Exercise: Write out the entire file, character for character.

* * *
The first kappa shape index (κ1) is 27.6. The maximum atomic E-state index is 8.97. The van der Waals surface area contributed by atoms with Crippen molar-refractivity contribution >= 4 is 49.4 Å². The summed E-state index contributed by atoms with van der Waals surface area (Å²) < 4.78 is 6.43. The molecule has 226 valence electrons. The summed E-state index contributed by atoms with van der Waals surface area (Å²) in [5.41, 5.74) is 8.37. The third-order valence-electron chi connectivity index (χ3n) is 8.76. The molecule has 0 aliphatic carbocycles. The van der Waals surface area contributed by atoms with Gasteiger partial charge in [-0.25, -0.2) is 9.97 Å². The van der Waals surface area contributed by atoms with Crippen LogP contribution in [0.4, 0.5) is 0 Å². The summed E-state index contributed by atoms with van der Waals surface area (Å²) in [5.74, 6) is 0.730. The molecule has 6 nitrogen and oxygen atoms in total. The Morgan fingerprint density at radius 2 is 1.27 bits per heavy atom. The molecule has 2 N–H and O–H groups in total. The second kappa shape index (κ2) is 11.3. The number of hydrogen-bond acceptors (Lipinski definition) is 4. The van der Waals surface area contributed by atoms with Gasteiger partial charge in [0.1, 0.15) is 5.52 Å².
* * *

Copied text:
The first kappa shape index (κ1) is 27.6. The maximum atomic E-state index is 8.97. The van der Waals surface area contributed by atoms with Crippen molar-refractivity contribution >= 4 is 49.4 Å². The summed E-state index contributed by atoms with van der Waals surface area (Å²) < 4.78 is 6.43. The molecule has 226 valence electrons. The summed E-state index contributed by atoms with van der Waals surface area (Å²) in [5.41, 5.74) is 8.37. The third-order valence-electron chi connectivity index (χ3n) is 8.76. The molecule has 0 aliphatic carbocycles. The van der Waals surface area contributed by atoms with Gasteiger partial charge in [-0.25, -0.2) is 9.97 Å². The van der Waals surface area contributed by atoms with Crippen LogP contribution in [0.4, 0.5) is 0 Å². The summed E-state index contributed by atoms with van der Waals surface area (Å²) in [5.74, 6) is 0.730. The molecule has 6 nitrogen and oxygen atoms in total. The Morgan fingerprint density at radius 2 is 1.27 bits per heavy atom. The molecule has 2 N–H and O–H groups in total. The second kappa shape index (κ2) is 11.3. The number of hydrogen-bond acceptors (Lipinski definition) is 4. The van der Waals surface area contributed by atoms with Gasteiger partial charge in [0.1, 0.15) is 5.52 Å².